Searing heat will test young riders

Searing heat will test young riders

Swapping Tauranga’s mid-winter chill for the searing temperatures of South Carolina is the biggest challenge facing Karepa Heke-Kaiawha, 13, and Mitchell Wragg, 15.

The Tauranga BMX members will compete in 10 days’ time at the 2017 BMX World Championships in Rock Hill where temperatures are 35C-37C.

FLYING: Last-minute training for Mitchell Wragg, left, and Karepa Heke-Kaiawha before the 2017 BMX World Championships in America. PHOTO/GEORGE NOVAK

It will be the second world championships for both riders after competing in Auckland back in 2013.

Tauranga BMX spokesman John Wragg says the weather is a big factor.

“We hit Rock Hill next Friday and it will be 37C. It is a big change for these guys to adapt from the New Zealand winter, to get into that heat and keep the hydration up.

“It is a long track too so it is going to be pretty challenging for our guys. It is hard and fast and generally there are a lot of crashes at worlds.”

Karepa and Mitchell have been spending long hours at the Cambridge Rd BMX track under the guidance of former Olympian Kurt Pickard.

He is preparing riders from Auckland, the United States and Latvia for the world championships as well as the two from Tauranga.

Pickard will be in Little Rock and rates Karepa’s chances highly.

“He is Oceania No 1 so that says enough. His chances are right up there. It is his first taste of actual international stuff besides Australasia so that will be a good hit out for him.

“If he unleashes and he is not shy then he is in with a good chance. When he puts his mind to it and is focused there is a lot there.

“For Mitchell it will be good experience for him to get a taste of international stuff. We’ll see how he goes.”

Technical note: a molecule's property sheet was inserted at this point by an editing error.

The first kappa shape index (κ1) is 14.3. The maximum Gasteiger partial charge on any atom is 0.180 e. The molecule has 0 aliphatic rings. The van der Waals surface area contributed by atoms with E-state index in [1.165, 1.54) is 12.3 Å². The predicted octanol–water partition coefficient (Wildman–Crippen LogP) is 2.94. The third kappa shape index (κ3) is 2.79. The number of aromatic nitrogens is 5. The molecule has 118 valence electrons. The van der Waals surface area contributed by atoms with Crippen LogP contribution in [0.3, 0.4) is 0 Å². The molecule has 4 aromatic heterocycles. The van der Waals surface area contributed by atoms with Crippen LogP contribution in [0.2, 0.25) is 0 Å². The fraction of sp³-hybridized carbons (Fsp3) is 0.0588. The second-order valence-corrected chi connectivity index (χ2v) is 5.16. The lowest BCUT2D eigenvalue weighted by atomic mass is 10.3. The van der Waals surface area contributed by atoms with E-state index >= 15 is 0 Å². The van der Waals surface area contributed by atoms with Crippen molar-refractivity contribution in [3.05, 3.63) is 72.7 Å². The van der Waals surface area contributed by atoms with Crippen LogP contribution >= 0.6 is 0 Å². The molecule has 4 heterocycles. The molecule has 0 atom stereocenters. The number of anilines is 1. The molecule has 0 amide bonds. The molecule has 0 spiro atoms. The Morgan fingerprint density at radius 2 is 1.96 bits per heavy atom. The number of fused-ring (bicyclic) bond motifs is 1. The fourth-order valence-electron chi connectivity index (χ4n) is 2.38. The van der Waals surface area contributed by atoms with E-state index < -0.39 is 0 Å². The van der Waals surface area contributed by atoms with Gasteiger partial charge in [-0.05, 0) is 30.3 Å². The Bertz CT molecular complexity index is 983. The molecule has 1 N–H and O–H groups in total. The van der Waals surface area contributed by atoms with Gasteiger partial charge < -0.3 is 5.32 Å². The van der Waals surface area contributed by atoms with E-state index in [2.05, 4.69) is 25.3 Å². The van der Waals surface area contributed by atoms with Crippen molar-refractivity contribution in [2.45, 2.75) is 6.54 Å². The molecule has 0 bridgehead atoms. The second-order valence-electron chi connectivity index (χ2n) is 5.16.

HIGH HOPES: Tauranga BMX riders Mitchell Wragg, left, and Karepa Heke-Kaiawha. PHOTO/GEORGE NOVAK

Karepa has good reason to be confident after being crowned Oceania’s No 1 13-year-old rider in Australia at Bathurst in March. He is also the No 1 New Zealand rider in the 13-14 age group Cruiser division.

“I guess my chances are 95 out of 100 per cent. When I won in Australia I think they [Australians] were angry. None of them could pronounce my name so that was pretty funny,” he said.

Mitchell made the quarter-finals in 2013 and is looking forward to the challenge ahead.

“The key is after each race to take your top off and we have cooling towels to help cool down faster. Just relaxing I guess is important,” he said.

There were three Tauranga riders going to the world championships but Jakub Bourke, 16, broke his leg training.

“He is a really promising rider and put in a ton of work for this event. He mistimed a jump and will be out of riding for 12 to 18 months so that is pretty devastating for him,” Wragg said.

The world championships at Rock Hill are on a massive scale with 3000 amateur riders and 300 professionals from more than 40 countries competing from July 25-30.



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